Fuck yeah, that’s right! I clearly haven’t been paying enough attention because this sounds like a Congressman actually making sense. You go get’em, McClintock.

  8. “It may seem obvious that you cannot build a coalition on an issue like police reform if you insist that your allies agree with you about everything or if you mistakenly treat them as Johnny-come-latelies. But progressives are making both of those mistakes.”

    Yes, they are. But it seems their biggest mistake is supporting, either directly or indirectly, the violent actions of what is fast becoming the core of the Democrat party. Just when there was an opportunity to unite around the issue of police brutality, the left threw a collective temper tantrum, told their potential allies that they are a bunch of racists, and began burning, looting, rioting, etc., reminding people why aggressive police tactics exist in the first place. Police brutality remains an issue, and reform remains a worthy goal, but we are not likely to get much of it if cities are overrun by left-wing mobs.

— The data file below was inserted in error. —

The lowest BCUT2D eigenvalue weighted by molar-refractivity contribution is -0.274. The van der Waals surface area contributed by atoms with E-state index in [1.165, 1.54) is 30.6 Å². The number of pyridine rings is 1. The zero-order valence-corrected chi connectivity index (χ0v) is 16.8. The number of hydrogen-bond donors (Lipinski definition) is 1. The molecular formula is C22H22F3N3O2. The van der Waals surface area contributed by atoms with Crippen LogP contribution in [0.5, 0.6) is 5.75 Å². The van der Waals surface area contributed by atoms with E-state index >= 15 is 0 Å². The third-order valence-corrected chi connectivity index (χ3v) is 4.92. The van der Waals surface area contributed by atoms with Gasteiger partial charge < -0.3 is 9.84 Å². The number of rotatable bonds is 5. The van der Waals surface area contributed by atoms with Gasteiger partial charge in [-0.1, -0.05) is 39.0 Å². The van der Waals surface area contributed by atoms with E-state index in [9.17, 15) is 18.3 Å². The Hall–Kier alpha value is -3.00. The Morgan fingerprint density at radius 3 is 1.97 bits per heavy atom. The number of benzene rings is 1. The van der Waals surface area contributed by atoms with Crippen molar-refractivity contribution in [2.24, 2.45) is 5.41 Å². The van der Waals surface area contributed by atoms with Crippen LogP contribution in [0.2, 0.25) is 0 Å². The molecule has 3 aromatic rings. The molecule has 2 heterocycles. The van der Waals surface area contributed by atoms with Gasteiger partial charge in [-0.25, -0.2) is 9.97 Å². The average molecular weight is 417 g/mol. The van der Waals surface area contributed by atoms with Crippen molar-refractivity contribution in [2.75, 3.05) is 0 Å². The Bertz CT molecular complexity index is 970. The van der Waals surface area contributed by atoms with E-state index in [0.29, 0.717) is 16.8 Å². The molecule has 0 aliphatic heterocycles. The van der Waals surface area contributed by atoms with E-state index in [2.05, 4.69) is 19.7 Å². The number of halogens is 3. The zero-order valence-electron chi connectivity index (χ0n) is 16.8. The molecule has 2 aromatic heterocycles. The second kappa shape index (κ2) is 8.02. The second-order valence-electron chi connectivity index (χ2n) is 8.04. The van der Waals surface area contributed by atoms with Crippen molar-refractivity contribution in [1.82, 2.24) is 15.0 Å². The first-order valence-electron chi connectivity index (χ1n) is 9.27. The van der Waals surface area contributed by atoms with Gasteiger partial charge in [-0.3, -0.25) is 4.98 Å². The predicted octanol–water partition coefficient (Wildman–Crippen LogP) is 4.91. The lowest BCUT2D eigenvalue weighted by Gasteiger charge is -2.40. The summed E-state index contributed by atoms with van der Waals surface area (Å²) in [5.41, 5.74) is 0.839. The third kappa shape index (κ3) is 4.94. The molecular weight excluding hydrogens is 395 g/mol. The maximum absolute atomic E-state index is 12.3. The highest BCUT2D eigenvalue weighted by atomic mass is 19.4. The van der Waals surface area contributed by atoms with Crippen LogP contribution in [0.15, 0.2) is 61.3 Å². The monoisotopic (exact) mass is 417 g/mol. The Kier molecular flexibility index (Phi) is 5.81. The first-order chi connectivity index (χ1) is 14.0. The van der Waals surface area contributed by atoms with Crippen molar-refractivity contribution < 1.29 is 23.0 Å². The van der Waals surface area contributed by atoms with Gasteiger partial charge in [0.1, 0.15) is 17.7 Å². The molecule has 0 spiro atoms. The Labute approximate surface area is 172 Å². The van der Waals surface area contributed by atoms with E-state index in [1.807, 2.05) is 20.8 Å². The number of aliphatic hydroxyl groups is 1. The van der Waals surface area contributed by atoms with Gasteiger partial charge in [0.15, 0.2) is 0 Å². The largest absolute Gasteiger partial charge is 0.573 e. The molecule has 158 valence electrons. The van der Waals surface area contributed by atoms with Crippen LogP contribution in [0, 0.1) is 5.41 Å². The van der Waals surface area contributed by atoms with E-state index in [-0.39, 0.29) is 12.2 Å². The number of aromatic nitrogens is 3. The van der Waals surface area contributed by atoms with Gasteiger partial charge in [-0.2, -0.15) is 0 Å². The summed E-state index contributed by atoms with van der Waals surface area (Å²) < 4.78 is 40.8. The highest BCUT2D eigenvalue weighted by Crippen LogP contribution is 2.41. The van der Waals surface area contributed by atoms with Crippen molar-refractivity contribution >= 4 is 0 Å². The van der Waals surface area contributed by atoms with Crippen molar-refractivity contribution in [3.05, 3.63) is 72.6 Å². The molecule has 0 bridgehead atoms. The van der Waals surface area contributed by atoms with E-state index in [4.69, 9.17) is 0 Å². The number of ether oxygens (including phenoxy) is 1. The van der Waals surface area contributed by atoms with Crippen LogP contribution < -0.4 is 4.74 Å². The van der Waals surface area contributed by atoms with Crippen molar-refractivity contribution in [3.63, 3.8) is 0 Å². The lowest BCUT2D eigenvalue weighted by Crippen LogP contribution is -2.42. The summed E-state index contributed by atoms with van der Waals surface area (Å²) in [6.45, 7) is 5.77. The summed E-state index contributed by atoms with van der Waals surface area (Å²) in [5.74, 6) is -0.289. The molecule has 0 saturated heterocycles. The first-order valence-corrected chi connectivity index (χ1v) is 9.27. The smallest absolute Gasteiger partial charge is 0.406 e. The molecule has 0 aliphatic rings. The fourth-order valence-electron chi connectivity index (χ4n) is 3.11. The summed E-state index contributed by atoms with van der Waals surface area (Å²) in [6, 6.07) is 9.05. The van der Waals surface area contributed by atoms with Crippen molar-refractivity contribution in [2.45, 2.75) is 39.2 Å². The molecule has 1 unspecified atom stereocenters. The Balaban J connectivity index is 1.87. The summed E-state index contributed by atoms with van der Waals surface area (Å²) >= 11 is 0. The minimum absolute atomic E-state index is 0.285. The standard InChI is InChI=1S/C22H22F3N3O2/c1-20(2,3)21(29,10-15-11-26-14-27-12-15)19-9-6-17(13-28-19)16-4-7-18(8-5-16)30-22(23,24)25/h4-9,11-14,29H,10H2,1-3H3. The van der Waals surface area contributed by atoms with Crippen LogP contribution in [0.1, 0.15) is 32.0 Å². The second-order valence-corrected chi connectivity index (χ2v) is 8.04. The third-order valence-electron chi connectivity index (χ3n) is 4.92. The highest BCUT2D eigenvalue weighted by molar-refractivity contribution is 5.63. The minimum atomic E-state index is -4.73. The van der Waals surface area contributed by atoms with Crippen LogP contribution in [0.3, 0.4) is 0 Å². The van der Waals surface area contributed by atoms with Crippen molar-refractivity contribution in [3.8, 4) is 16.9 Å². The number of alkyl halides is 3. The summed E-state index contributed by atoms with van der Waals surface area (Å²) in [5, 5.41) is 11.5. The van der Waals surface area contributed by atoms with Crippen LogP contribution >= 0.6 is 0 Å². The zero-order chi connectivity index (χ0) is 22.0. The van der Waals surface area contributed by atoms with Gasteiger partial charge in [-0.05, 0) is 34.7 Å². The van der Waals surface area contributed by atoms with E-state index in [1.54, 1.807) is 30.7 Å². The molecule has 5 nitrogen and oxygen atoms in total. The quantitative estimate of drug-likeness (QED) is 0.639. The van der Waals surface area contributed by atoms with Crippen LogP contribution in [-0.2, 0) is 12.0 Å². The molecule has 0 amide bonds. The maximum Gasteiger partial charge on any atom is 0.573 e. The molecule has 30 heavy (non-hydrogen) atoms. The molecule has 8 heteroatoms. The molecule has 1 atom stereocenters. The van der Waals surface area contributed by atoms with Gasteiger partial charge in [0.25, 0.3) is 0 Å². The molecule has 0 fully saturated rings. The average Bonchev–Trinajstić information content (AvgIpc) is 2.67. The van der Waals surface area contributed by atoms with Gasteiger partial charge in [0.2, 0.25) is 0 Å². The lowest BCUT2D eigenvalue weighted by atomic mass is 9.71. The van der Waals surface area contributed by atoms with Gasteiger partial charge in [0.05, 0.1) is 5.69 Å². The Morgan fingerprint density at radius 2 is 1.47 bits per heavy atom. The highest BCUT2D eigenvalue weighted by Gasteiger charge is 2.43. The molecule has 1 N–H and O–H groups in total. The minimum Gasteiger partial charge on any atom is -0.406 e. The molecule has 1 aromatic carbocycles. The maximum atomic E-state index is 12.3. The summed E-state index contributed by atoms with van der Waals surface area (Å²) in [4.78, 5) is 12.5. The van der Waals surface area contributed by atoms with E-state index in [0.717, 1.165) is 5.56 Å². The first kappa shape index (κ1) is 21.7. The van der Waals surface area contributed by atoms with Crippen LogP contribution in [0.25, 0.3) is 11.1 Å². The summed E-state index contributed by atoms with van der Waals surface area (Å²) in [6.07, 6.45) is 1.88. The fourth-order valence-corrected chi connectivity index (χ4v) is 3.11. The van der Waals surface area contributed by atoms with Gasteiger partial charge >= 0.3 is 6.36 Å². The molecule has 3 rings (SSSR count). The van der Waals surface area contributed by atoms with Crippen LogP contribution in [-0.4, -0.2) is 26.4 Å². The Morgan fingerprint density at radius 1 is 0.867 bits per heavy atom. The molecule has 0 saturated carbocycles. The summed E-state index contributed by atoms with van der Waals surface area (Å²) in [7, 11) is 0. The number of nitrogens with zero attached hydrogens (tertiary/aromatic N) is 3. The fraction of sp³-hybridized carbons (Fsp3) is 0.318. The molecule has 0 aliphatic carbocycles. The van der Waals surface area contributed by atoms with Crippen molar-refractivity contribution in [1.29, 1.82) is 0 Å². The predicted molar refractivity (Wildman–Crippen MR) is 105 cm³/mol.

1. That’s a nice tidy worldview. Of course, the looting and rioting is not particularly the realm of Democrats, although there’s some overlap in the Venn Diagram — but don’t let facts interrupt a good Team Red / Team Blue sports narrative.

      1. In fact, it is almost exclusively the realm of the left, whether they call themselves democrats, socialists, democratic socialists, collectivists, or any of a variety of other names. I root for Team L for the most part, but that doesn’t mean that team R and team B are equivalent when it comes looting and rioting.

      2. “Of course, the looting and rioting is not particularly the realm of Democrats”

        Holy shit you’re ACTUALLY retarded.

  9. “Will JesseSPAZI and Nardz and John and Der TrumpfenFuhrer alienate allies and squander this opportunity for change?”